What happened to that crazy asteroid mining plan?
The ambitious idea to extract precious minerals from asteroids has been scaled back a bit.
Two years ago, a group of Silicon Valley luminaries and space entrepreneurs introduced a startup whose goal seemed straight out of science fiction: extracting precious minerals from asteroids.
With much fanfare, Planetary Resources Inc., the closely held company financed partly by Google (GOOG) Chief Executive Larry Page and Chairman Eric Schmidt, and supported by British billionaire Richard Branson and space tourist Charles Simonyi, outlined plans to mine platinum or other rare metals with robotic spacecraft and return the metals to Earth.
Backers described the project, with its potential to reach tens of millions of miles into space and generate billions of dollars in profits, as "the future of entrepreneurial space."
Now, largely without publicity, the team of former National Aeronautics and Space Administration officials that runs Planetary Resources has shifted the company's focus to a more mundane space resource: water.
Water found on or near asteroids, their theory goes, could be processed into fuel to extend the useful lives of aging commercial satellites.
"I still consider that mining," Planetary Resources co-founder Eric Anderson said in a recent interview disclosing the new game plan. "We're going to take the resources of space and turn them into a usable material."
The company's new course underscores the huge challenges facing commercial space projects, even those with the stablest funding and most impressive scientific pedigrees. Space experts and entrepreneurs have been buzzing for months about the change.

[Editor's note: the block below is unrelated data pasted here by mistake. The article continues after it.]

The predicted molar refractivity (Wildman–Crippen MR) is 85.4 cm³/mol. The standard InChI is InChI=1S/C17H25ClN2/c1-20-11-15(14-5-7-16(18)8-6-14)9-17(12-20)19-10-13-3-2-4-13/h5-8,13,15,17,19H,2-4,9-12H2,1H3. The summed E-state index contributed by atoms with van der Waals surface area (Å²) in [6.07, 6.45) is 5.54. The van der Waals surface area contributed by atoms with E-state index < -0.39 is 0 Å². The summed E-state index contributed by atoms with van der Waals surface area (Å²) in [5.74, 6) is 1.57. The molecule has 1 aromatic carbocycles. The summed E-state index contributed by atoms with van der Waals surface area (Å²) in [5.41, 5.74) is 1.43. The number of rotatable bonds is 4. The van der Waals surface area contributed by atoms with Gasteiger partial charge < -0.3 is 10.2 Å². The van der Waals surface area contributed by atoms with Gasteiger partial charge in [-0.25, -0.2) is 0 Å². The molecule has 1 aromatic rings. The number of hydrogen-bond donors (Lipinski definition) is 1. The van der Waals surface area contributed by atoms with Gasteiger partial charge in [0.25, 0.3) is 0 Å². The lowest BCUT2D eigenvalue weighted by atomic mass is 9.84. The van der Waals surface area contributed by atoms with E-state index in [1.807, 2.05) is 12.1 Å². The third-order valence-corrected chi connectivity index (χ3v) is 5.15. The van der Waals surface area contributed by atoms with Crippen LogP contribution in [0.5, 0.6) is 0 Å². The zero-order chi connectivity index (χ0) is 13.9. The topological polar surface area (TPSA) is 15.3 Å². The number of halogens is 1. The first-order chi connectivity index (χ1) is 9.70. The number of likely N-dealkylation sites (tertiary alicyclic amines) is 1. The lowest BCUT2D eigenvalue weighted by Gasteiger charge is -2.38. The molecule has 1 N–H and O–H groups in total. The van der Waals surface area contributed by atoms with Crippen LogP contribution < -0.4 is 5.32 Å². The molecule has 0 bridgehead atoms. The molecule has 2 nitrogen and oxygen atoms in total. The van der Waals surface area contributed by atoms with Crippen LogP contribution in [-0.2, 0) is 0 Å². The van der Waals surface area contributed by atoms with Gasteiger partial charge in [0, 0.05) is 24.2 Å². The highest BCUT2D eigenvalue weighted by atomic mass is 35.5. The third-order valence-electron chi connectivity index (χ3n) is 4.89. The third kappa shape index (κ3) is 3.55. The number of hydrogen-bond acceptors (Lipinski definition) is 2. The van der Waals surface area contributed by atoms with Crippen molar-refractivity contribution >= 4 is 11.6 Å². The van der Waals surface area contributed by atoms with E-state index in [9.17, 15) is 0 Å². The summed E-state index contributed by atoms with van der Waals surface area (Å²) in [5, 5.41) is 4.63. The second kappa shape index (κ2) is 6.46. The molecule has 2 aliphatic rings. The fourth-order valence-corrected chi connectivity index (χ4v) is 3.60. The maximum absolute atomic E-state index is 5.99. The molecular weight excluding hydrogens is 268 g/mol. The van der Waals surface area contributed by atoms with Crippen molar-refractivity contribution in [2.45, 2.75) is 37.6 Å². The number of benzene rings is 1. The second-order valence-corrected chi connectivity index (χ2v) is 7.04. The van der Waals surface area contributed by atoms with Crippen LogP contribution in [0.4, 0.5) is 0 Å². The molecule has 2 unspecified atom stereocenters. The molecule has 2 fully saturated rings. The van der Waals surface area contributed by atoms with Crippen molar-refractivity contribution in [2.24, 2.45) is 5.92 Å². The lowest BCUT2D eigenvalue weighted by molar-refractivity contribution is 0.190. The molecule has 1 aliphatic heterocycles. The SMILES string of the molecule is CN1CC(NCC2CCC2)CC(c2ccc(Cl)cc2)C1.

Planetary Resources originally envisioned using orbiting swarms of small telescopes -- some weighing as little as 30 pounds -- to survey some of the thousands of sizable asteroids that come closest to the Earth or the moon, looking for evidence of mineral deposits. A second wave of unmanned spacecraft many times larger would have been dispatched to do the mining.
In mapping out the new trajectory, however, Mr. Anderson acknowledged that technical hurdles and cost considerations have turned the initial vision into a distant dream.
Instead, he said, the company's immediate focus is on establishing orbiting fuel depots, essentially gas stations for many hundreds of decaying satellites, which otherwise would burn up as they plummeted back to Earth. The plan calls for robotic spacecraft designed to retrieve water from asteroids or their vapor trails -- without ever landing on them -- and break it down into hydrogen and oxygen for use as propellants. Solar power would be used to heat up asteroids to create water vapor, and the intense cold of space would freeze it for later use.
Commercial communication satellites running low on fuel after a decade or more in service would adjust their orbits to reach the depots and refuel, potentially gaining more years of life. Planetary Resources also envisions scientific, military and even spy satellites, along with deep-space scientific probes, benefiting from such fill-ups.
"Quite honestly, it's more sexy to talk about . . . bringing something back to the Earth," Mr. Anderson said. But that goal, he said, is much more difficult and requires first establishing the same kind of fuel depots the company is emphasizing now. "That certainly will be the emphasis in the early years."